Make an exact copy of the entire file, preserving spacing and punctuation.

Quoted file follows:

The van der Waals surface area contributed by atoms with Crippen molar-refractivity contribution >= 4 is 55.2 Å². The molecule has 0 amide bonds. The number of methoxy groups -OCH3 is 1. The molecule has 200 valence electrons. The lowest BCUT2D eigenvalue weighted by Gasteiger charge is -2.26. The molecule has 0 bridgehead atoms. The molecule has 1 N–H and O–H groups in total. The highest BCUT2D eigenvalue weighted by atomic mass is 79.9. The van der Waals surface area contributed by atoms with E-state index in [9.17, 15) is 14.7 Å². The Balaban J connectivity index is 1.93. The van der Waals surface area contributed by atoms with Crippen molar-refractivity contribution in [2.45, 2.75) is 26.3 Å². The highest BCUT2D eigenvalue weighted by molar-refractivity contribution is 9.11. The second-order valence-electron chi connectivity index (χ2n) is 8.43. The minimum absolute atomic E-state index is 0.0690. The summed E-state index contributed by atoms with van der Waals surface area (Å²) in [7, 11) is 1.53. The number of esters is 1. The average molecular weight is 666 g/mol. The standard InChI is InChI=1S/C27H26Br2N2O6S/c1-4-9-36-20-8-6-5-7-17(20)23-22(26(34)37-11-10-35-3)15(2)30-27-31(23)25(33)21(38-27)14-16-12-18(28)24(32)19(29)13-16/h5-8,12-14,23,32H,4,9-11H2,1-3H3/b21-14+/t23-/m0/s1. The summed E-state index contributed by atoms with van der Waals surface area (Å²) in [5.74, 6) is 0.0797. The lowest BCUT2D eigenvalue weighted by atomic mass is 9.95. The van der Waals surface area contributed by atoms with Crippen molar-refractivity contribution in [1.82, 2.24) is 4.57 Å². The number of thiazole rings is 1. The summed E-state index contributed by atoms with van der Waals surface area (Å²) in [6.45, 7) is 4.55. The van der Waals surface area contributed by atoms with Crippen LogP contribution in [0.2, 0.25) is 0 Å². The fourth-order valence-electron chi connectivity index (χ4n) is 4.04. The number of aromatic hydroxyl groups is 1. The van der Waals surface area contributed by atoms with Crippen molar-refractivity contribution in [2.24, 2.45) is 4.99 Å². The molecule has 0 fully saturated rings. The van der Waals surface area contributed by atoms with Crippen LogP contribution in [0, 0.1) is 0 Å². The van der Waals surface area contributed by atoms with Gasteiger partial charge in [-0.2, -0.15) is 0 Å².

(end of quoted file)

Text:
The van der Waals surface area contributed by atoms with Crippen molar-refractivity contribution >= 4 is 55.2 Å². The molecule has 0 amide bonds. The number of methoxy groups -OCH3 is 1. The molecule has 200 valence electrons. The lowest BCUT2D eigenvalue weighted by Gasteiger charge is -2.26. The molecule has 0 bridgehead atoms. The molecule has 1 N–H and O–H groups in total. The highest BCUT2D eigenvalue weighted by atomic mass is 79.9. The van der Waals surface area contributed by atoms with E-state index in [9.17, 15) is 14.7 Å². The Balaban J connectivity index is 1.93. The van der Waals surface area contributed by atoms with Crippen molar-refractivity contribution in [2.45, 2.75) is 26.3 Å². The highest BCUT2D eigenvalue weighted by molar-refractivity contribution is 9.11. The second-order valence-electron chi connectivity index (χ2n) is 8.43. The minimum absolute atomic E-state index is 0.0690. The summed E-state index contributed by atoms with van der Waals surface area (Å²) in [7, 11) is 1.53. The number of esters is 1. The average molecular weight is 666 g/mol. The standard InChI is InChI=1S/C27H26Br2N2O6S/c1-4-9-36-20-8-6-5-7-17(20)23-22(26(34)37-11-10-35-3)15(2)30-27-31(23)25(33)21(38-27)14-16-12-18(28)24(32)19(29)13-16/h5-8,12-14,23,32H,4,9-11H2,1-3H3/b21-14+/t23-/m0/s1. The summed E-state index contributed by atoms with van der Waals surface area (Å²) in [5.74, 6) is 0.0797. The lowest BCUT2D eigenvalue weighted by atomic mass is 9.95. The van der Waals surface area contributed by atoms with Crippen molar-refractivity contribution in [1.82, 2.24) is 4.57 Å². The number of thiazole rings is 1. The summed E-state index contributed by atoms with van der Waals surface area (Å²) in [6.45, 7) is 4.55. The van der Waals surface area contributed by atoms with Crippen LogP contribution in [0.2, 0.25) is 0 Å². The fourth-order valence-electron chi connectivity index (χ4n) is 4.04. The number of aromatic hydroxyl groups is 1. The van der Waals surface area contributed by atoms with Crippen molar-refractivity contribution in [2.24, 2.45) is 4.99 Å². The molecule has 0 fully saturated rings. The van der Waals surface area contributed by atoms with Crippen LogP contribution in [0, 0.1) is 0 Å². The van der Waals surface area contributed by atoms with Gasteiger partial charge in [-0.2, -0.15) is 0 Å².